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Hello, everyone!

Welcome to the conclusion of Star Wars Week! I hope you enjoy today’s piece.

Ever since I heard this song for the first time, I’ve always wanted to do something for it. It’s just so beautiful and so sad. Besides, it’s traditional Irish–and that has me pretty much sold in the first place. And when I heard the lyrics, it just screamed Obi-Wan. Think about it. The line about “his father’s sword,” the part where the minstrel says he will never abandon his country… there were a thousand associations with Obi-Wan.

And then, there’s the way he walks. Except for Qui-Gon, he’s the only character in the prequels who ever seems to move with both purpose and grace. Anakin might be graceful, but not with the same understated elegance, and he sometimes vacillates aimlessly, unlike Obi-Wan, who chooses a spot and stays put, and if he moves, makes a statement with it. In The Phantom Menace, Obi-Wan moves with a sort of lethal, dangerous, almost tight-coiled, tightly controlled energy, but it almost looks as if he’s dancing to a strain of music that no one else (except, perhaps, Qui-Gon) can hear. In Attack of the Clones, the high-strung energy has dissipated somewhat, and with things smoothed out, it’s even more apparent. In my opinion, the coolest warriors are the ones who (like Legolas) look like they’re dancing in the middle of the fight. (Yes, Anakin fans and Obi-Wan bashers, the prissy-talking, annoying, sanctimonious plot device in the corner is actually a character and a warrior in his own right.)

For the record, I do not own this song. I did not write the original; I only added a few extra verses.

On with the show!

 

The Minstrel Boy

Prologue

                Jedi Master Dooku paced slowly along the Temple halls, each step a measured beat. Light suffused and overflowed in the hallowed precincts.

There was a soft murmur and chatter of voices ahead and behind, all around; it was a festival day for the Jedi, the celebration of the healing of the Vonlauren Schism, but despite the fete, even the young ones knew better than to break decorum in the Temple halls.

One clear voice suddenly rose above all the rest, distant, but pure, ringing, a boy’s voice, still high and sweet, not yet the man’s tenor it might become. There was a resonant lilt to it that startled Dooku almost as much as the realization that a Youngling, or perhaps a junior Padawan, was singing in the Temple.

“The minstrel boy to the war is gone,

In the ranks of death you’ll find him;

His father’s sword he hath girded on,

And his wild harp slung behind him.”

                Dooku almost hurried on, curiosity piqued about the singer. Few boys that he knew of ever sang in public, deeming it below their dignity, or even degrading, to do so.

The singer’s voice was entrancing, enchanting, speaking of something that somehow, Dooku knew he had lost. He wasn’t even sure what it was. The voice was full of promise, potential. It was as if, with every breath, it was changing the future.

He rounded a corner and beheld a group of Younglings and Padawans, with a scattering of Knights and even a few Masters thrown in, gathered around a Padawan perhaps fourteen years old. The Padawan was singing, unaware of the greater crowd around him, to the audience in front, which was entirely Younglings. He was of medium height, not especially tall but with a sturdy build, coppery-gold hair crowning a youthful but mature face. Blue-gray eyes shone with fervor.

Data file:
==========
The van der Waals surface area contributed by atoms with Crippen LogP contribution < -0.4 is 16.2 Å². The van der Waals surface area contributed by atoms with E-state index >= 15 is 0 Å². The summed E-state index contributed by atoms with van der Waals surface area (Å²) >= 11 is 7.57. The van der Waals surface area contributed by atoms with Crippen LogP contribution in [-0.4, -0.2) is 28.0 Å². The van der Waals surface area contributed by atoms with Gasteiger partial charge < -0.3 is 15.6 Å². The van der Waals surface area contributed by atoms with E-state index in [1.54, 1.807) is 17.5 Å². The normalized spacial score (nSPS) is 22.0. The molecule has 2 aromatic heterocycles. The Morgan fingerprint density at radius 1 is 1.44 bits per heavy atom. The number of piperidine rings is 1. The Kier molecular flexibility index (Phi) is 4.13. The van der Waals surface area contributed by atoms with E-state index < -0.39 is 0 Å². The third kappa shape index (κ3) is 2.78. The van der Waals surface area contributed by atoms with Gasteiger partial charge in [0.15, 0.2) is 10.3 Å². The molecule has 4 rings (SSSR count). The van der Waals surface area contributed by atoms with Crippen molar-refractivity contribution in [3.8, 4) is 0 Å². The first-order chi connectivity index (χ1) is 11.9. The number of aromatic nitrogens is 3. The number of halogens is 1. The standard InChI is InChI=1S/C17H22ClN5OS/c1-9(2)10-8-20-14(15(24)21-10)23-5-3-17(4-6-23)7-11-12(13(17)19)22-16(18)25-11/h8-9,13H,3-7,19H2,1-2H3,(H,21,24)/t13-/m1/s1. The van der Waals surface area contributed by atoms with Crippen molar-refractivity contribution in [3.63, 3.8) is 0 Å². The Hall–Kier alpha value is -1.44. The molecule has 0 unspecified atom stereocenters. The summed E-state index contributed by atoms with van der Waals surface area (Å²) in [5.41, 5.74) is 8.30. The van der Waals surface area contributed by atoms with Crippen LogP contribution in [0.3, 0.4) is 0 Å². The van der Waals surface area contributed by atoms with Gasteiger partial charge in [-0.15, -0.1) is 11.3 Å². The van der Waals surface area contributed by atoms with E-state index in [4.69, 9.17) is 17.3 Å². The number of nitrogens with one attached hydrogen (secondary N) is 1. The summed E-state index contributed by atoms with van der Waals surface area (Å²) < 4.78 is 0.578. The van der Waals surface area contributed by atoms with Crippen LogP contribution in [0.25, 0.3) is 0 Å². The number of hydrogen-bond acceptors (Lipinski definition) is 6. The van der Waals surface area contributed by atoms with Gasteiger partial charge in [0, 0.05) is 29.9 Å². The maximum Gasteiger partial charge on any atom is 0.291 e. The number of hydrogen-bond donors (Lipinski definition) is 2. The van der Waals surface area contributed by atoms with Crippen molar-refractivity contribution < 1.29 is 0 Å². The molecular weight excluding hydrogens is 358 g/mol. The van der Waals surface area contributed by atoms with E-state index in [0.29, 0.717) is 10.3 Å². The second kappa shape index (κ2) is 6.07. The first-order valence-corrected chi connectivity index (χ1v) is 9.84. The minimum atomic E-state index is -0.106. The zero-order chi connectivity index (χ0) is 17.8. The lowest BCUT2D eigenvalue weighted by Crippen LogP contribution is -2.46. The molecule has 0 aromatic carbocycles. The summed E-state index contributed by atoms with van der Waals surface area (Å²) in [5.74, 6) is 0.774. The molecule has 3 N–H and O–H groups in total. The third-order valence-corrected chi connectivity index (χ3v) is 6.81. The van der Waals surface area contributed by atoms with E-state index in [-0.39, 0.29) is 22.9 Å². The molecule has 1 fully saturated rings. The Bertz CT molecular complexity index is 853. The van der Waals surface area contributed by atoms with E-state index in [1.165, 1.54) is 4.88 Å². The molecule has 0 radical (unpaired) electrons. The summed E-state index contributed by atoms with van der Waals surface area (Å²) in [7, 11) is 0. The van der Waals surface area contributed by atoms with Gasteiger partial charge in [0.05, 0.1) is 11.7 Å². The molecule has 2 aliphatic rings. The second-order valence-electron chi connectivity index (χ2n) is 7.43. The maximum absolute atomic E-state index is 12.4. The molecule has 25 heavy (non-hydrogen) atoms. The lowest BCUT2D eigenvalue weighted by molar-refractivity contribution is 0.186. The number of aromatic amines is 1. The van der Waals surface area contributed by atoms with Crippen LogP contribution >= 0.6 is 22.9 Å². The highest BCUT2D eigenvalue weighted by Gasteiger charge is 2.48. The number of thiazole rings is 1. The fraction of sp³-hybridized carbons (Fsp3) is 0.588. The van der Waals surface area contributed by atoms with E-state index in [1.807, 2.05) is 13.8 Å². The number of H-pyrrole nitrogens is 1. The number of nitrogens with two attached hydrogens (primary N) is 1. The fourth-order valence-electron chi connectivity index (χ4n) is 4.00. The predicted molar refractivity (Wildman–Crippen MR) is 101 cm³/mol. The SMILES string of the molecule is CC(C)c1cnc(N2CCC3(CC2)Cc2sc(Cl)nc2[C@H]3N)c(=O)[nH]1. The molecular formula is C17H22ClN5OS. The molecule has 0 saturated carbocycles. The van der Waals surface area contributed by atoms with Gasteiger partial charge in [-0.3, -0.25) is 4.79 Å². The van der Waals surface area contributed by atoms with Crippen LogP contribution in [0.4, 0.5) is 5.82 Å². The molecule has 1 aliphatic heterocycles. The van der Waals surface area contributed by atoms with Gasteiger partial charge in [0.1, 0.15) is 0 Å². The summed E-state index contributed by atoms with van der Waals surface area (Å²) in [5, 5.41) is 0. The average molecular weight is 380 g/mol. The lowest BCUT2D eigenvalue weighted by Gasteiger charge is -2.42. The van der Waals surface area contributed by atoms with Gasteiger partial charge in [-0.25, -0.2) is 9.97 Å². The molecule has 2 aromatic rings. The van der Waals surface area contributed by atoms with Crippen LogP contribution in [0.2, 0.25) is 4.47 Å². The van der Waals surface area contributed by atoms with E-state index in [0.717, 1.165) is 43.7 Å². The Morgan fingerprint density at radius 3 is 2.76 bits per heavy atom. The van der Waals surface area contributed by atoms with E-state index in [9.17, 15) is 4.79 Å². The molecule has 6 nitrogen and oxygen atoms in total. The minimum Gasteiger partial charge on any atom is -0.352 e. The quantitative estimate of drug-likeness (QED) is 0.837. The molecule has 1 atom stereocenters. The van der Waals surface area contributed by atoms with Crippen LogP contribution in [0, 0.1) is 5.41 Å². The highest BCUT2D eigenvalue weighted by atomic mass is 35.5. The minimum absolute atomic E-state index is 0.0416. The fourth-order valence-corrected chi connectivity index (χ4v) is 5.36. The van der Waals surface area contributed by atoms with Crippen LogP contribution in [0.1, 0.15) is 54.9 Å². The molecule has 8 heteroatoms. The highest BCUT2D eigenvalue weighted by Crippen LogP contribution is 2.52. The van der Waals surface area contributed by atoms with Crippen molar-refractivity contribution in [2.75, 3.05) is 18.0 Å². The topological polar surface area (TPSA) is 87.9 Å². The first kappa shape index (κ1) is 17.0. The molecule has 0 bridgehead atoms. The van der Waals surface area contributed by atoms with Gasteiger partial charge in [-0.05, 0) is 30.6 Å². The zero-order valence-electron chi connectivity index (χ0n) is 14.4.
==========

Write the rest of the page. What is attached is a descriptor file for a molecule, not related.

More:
“’Land of Song!’ cried the warrior bard,

‘Though all the world betrays thee,

One sword, at least, thy rights shall guard,

One faithful harp shall praise thee!’”

                The singer’s eyes sparkled and his cheeks flushed, the very picture of youthful enthusiasm. He raised his right hand in the air, as if rallying an invisible host. He was thoroughly caught-up in the song. Yet, his Force-signature blossomed with a hard-edged luminance, burned with a radiant pure-white fire. Dooku’s lip curled slightly in a faint smile. So, this was Qui-Gon’s Padawan? Poor lad, he probably hero-worshipped the great Master Jinn. Dooku had seen it before. The boy probably thought Qui-Gon could do no wrong.

                The sentiments of the song, though… Dooku’s brow furrowed. The boy would go down on a burning ship. He had seen such fierce loyalty before, and it would sooner or later destroy the child…

Dooku walked slowly away. He had business to attend to, and the bright vignette was soon forgotten.

 

Act I

The minstrel boy to the war is gone,

In the ranks of death you’ll find him;

His father’s sword he hath girded on,

And his wild harp slung behind him.

                Side by side, Obi-Wan Kenobi and Qui-Gon Jinn fought the monster before them. A kick knocked Obi-Wan off the catwalk; he fell several stories and was forced to leap back up and run to catch up to the battle ahead.

A laser gate slammed shut, hissing to existence before him. Obi-Wan watched, trapped, unable to interfere, as the red lightsaber ran his mentor through. “No!” he screamed, the sound torn from him. As Qui-Gon toppled to the ground, the monster whirled around to face the bereft Padawan.

The moment the gates retracted, he was attacking the Sith with a fierce vigor, but his anger and pain made him reckless. The Sith hurled him off the precipice with a blasting, unrefined Force-push; Obi-Wan could not help but fleetingly think that if he had wanted the Sith dead, he could have returned it, only with a little more precision, and broken the Zabrack’s neck. But he did want the Sith dead… didn’t he?